The activist investor isn’t limited to Twitter and CNBC to broadcast his views. Hot off his $800M windfall this week from the sale of half his Netflix shares, today he introduced a site, Shareholders’ Square Table, where he says he’ll “discuss what can be done to change our current, dysfunctional system of corporate governance” that results in CEOs and boards “that are strangling shareholders and the economy.” His first target is Apple: Icahn published a letter he sent yesterday to CEO Tim Cook repeating a plea for the company to spend $150B to repurchase shares. Over the last month Icahn boosted his Apple stake by 22% to 4.7M shares “reflecting our belief the market continues to dramatically undervalue the company.” He adds that he “could not be more supportive of you, the existing management team, the culture at Apple and the innovative spirit it engenders.” But he’s unhappy with the current pace of buy-backs. “Apple’s Board of Directors does not currently include an individual with a track record as an investment professional,” he says. “In my opinion, any further delay in executing the buyback we hereby propose will reflect this lack of expertise on the board.” If Apple follows his advice, then in three years the share price — which closed yesterday at $524.96 — could appreciate to $1,250. To show that he isn’t in this to make a quick profit, Icahn says that he would “withhold my shares from the proposed $150 Billion tender offer. There is nothing short term about my intentions here.”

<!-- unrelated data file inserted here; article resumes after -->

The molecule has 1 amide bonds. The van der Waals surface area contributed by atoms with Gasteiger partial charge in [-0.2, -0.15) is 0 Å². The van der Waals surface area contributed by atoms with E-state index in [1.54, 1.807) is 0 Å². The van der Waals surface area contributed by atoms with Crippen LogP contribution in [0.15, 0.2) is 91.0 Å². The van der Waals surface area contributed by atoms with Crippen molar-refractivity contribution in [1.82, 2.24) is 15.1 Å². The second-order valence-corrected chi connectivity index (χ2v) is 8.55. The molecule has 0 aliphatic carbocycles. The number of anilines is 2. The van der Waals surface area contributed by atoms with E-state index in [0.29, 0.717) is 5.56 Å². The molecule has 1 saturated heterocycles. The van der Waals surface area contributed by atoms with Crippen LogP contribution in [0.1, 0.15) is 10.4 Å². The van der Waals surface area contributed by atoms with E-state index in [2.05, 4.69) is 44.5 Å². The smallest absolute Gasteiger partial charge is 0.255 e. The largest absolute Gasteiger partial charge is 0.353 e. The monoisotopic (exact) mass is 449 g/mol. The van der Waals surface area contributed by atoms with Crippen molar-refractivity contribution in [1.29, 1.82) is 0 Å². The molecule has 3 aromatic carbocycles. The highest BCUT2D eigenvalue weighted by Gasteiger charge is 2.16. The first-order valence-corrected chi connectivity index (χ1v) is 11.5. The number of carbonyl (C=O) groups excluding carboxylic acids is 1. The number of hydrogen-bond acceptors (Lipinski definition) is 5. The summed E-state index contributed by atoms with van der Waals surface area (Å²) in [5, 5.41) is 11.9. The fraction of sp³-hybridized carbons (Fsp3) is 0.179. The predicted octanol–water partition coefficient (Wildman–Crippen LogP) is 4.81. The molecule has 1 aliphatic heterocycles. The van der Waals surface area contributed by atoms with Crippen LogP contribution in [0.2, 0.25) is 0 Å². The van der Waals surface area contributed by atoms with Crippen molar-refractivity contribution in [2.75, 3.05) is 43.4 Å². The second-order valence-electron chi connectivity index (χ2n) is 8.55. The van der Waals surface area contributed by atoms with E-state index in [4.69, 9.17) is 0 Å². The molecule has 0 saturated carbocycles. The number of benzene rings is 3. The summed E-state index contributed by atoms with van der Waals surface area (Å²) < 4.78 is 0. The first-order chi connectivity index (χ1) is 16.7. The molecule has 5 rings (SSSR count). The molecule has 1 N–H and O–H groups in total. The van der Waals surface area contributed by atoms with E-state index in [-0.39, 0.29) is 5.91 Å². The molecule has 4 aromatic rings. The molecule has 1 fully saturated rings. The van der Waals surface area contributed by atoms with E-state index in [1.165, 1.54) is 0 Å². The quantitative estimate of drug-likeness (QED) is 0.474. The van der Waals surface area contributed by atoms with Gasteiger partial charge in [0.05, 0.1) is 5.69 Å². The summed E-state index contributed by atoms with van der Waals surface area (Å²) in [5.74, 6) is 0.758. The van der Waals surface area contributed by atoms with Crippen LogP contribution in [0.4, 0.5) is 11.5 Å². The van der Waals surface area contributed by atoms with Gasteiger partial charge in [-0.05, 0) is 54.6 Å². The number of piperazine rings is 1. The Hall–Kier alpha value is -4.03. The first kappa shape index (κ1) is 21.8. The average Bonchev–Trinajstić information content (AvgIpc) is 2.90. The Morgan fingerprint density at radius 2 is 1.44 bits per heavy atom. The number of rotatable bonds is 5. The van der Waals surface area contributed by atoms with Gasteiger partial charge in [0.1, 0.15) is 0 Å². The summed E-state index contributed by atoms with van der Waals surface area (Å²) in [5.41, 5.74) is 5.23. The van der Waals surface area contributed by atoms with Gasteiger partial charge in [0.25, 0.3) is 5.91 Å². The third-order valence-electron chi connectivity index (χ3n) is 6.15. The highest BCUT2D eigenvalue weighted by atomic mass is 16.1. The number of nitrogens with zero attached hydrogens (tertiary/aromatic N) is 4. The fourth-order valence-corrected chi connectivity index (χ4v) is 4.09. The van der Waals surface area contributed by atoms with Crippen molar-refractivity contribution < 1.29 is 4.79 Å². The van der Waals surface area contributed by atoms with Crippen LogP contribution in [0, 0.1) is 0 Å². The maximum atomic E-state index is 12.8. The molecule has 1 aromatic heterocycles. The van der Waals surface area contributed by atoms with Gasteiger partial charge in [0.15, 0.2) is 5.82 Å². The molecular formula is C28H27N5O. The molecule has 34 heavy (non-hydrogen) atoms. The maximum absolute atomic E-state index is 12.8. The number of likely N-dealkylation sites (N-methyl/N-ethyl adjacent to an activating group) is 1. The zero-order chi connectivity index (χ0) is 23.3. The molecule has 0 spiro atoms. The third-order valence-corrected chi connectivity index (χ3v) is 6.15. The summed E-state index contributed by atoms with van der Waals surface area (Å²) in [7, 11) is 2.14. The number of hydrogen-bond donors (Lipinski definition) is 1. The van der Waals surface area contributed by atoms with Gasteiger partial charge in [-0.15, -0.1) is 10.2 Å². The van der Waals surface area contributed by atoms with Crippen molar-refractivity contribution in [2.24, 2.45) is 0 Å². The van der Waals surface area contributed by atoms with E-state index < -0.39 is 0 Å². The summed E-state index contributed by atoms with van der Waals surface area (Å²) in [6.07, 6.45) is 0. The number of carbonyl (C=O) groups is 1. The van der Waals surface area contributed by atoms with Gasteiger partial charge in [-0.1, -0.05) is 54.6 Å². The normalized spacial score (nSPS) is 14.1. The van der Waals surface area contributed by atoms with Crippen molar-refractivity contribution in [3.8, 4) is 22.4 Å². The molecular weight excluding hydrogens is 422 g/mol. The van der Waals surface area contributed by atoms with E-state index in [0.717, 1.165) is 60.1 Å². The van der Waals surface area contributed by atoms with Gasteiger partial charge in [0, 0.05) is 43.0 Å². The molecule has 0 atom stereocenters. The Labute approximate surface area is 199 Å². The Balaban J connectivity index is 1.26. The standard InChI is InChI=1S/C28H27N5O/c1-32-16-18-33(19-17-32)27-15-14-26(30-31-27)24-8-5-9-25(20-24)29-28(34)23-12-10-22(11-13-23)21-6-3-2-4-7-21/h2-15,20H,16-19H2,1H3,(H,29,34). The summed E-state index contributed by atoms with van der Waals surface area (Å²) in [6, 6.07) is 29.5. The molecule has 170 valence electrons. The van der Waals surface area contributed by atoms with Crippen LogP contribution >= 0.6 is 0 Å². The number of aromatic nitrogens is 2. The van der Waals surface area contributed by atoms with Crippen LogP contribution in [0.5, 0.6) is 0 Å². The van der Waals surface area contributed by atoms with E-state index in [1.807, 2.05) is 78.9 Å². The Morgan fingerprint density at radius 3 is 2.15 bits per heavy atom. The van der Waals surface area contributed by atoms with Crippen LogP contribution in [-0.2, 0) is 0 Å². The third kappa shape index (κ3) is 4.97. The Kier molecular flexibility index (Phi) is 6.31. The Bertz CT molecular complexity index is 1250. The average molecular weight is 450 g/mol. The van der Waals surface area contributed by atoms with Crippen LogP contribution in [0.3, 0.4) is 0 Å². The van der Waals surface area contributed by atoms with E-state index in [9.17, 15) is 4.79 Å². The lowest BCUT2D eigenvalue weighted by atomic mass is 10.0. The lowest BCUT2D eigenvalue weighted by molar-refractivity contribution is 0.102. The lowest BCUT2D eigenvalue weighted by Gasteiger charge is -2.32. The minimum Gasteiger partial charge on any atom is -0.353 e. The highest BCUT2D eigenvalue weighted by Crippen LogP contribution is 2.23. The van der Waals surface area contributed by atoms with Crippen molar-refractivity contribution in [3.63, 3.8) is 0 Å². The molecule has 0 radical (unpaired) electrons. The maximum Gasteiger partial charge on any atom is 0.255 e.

But PIMCO’s Bill Gross is unimpressed. “Icahn should leave #Apple alone & spend more time like Bill Gates. If #Icahn’s so smart, use it to help people not yourself,” he tweeted today. Don’t be surprised if Icahn spends more time posting and tweeting his views. He advised the SEC that “It is possible that the information that Mr. Icahn posts through the Shareholders’ Square Table website and to its members, and on Twitter, could be deemed to be material information.” He urges investors, reporters, and others to follow him online as well as his formal filings, press releases, and conference calls.
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